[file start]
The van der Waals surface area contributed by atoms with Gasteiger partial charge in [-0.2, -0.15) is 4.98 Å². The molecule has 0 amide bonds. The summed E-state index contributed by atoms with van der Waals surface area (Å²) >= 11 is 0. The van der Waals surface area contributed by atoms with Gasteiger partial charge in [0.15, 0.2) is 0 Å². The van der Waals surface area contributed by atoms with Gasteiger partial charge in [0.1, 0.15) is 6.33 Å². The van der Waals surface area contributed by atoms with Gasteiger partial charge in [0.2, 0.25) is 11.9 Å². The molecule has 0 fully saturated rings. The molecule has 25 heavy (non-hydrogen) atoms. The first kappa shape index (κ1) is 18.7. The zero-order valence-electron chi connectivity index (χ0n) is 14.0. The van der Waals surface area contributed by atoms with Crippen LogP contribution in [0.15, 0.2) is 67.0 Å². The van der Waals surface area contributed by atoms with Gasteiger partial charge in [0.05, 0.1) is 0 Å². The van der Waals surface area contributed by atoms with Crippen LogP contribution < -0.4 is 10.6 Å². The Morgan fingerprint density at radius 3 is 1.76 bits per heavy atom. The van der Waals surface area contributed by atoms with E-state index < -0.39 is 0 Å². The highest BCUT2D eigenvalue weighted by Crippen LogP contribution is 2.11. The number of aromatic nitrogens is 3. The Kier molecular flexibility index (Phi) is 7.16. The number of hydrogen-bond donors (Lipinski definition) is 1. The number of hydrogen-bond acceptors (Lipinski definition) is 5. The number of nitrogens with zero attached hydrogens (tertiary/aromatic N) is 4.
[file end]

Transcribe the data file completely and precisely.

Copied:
The van der Waals surface area contributed by atoms with Gasteiger partial charge in [-0.2, -0.15) is 4.98 Å². The molecule has 0 amide bonds. The summed E-state index contributed by atoms with van der Waals surface area (Å²) >= 11 is 0. The van der Waals surface area contributed by atoms with Gasteiger partial charge in [0.15, 0.2) is 0 Å². The van der Waals surface area contributed by atoms with Gasteiger partial charge in [0.1, 0.15) is 6.33 Å². The van der Waals surface area contributed by atoms with Gasteiger partial charge in [0.2, 0.25) is 11.9 Å². The molecule has 0 fully saturated rings. The molecule has 25 heavy (non-hydrogen) atoms. The first kappa shape index (κ1) is 18.7. The zero-order valence-electron chi connectivity index (χ0n) is 14.0. The van der Waals surface area contributed by atoms with Crippen LogP contribution in [0.15, 0.2) is 67.0 Å². The van der Waals surface area contributed by atoms with Gasteiger partial charge in [0.05, 0.1) is 0 Å². The van der Waals surface area contributed by atoms with Crippen LogP contribution < -0.4 is 10.6 Å². The Morgan fingerprint density at radius 3 is 1.76 bits per heavy atom. The van der Waals surface area contributed by atoms with E-state index < -0.39 is 0 Å². The highest BCUT2D eigenvalue weighted by Crippen LogP contribution is 2.11. The number of aromatic nitrogens is 3. The Kier molecular flexibility index (Phi) is 7.16. The number of hydrogen-bond donors (Lipinski definition) is 1. The number of hydrogen-bond acceptors (Lipinski definition) is 5. The number of nitrogens with zero attached hydrogens (tertiary/aromatic N) is 4.